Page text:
Furthermore, these experiences have solidified my desire to pursue a legal career. I have lived in poverty in a marginal neighborhood, where immigrant families, often with young children, are routinely taken advantage of by slumlords. I have witnessed and experienced discrimination on the basis of sexual orientation. I have first-hand knowledge of the struggle that many low-income working class individuals face in obtaining proper health care, and the dire consequences that can easily result from an inability to do so. These experience have enabled me to recognize the ways in which the law and access to representation impacts the lives and opportunities of real people. The law is a thread that is woven into every aspect of our lives. My passion stems from a recognition that the most practical way of truly impacting society and ameliorating the problems I have seen and experienced is through the legal system.

I strongly believe that the opportunities presented by *school name* will assist me in the pursuit of my goals. The clinical offerings provided, particularly *specific examples*, will provide me with the real-world experience needed to prepare me to enter the job market as a strong candidate. I am confident that the reputation of *school name* and its professors, in conjunction with my own hard work and dedication, will open the doors of opportunity in ways that would not be possible at any other institution. I look forward to the new challenges which lie ahead, and the occasion to utilize the skills and strengths I have developed thus far to uncover new opportunities both to grow individually and to positively impact those with whom I learn and work.

WhatOurBodiesAreFor
Posts: 369
Joined: Thu Nov 01, 2012 9:23 pm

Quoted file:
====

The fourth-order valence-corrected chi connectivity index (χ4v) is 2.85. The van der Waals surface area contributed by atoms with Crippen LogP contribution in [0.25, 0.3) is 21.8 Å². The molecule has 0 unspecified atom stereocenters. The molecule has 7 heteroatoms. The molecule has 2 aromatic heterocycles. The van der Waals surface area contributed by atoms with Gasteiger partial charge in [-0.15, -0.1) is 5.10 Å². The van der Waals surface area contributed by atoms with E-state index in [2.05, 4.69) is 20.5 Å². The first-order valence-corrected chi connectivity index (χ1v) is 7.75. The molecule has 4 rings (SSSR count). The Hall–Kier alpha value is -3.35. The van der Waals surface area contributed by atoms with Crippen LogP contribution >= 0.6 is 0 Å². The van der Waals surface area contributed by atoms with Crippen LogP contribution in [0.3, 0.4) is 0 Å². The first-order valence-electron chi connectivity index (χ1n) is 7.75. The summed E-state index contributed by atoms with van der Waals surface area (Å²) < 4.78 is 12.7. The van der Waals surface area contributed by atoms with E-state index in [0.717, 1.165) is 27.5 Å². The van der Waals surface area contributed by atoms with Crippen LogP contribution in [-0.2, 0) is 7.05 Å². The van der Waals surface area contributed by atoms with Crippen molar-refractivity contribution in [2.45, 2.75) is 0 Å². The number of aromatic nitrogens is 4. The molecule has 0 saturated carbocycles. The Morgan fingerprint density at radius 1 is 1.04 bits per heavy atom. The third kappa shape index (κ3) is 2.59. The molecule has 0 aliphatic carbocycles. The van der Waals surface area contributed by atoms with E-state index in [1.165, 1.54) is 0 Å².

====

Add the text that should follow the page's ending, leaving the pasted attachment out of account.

Re: Critique my PS- PLEASE help!

Postby WhatOurBodiesAreFor » Wed Feb 06, 2013 10:44 pm

Hellu -

It's not bad. You should definitely keep it and this PS won't hurt you in the least.

That said, there's room for improvement. I'm just going to throw a few things out, let me know if you need any clarification or for me to elaborate.

- Keep in mind that even though you had it bad at times, people have had it much worse. Don't talk about your problems as if they were immeasurably difficult and near-impossible to overcome. That said, leave your story. It's good. Just keep this thought in mind and go in and fix some dramatizations.

- Do add some sort of introduction, or at least set the context of your story a little better and more slowly. Again, keep it concise - don't focus too much on the details.

- In regards to length, you can certainly cut some of it out. Your story is a little drawn out and you seem to strive pretty hard - thereby taking up a lot of space - explaining your interest in law.

- I don't know how much time you have but your PS is very wordy and "this happened, this happened". Cut out some of the more recent stuff and just focus on a specific narrative.

- If you don't have a lot of time, don't worry about it. It's really fine and it won't hurt you.

soontobelawschooler
Posts: 30
Joined: Fri Dec 07, 2012 2:21 pm

Re: Critique my PS- PLEASE help!

Postby soontobelawschooler » Fri Feb 08, 2013 2:34 pm

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Last edited by soontobelawschooler on Wed Apr 17, 2013 9:45 pm, edited 1 time in total.

WhatOurBodiesAreFor
Posts: 369
Joined: Thu Nov 01, 2012 9:23 pm

Re: Critique my PS- PLEASE help!

Postby WhatOurBodiesAreFor » Fri Feb 08, 2013 2:52 pm

While soontobelawschooler's advice, "show that you will excel in law school", is not wrong per se, she hints that this must be done explicitly. It doesn't.

A PS can be a discussion of an aspect of your character, like curiosity. It could also talk about that time where you overcome significant hardship. Or it could be how much you love the Saul character in Breaking Bad. Or it could be about how much you love the law.

But your PS doesn't even have to have the word "law" in it.

While there is so much to say about PS's and so much advice to be given, most fundamentally we should use our common sense. The instructions given on the apps are, basically, "tell us about yourself." Sure, the PS must speak to the type of person you will be at law school, but you don't ever have to say anything to that effect explicitly.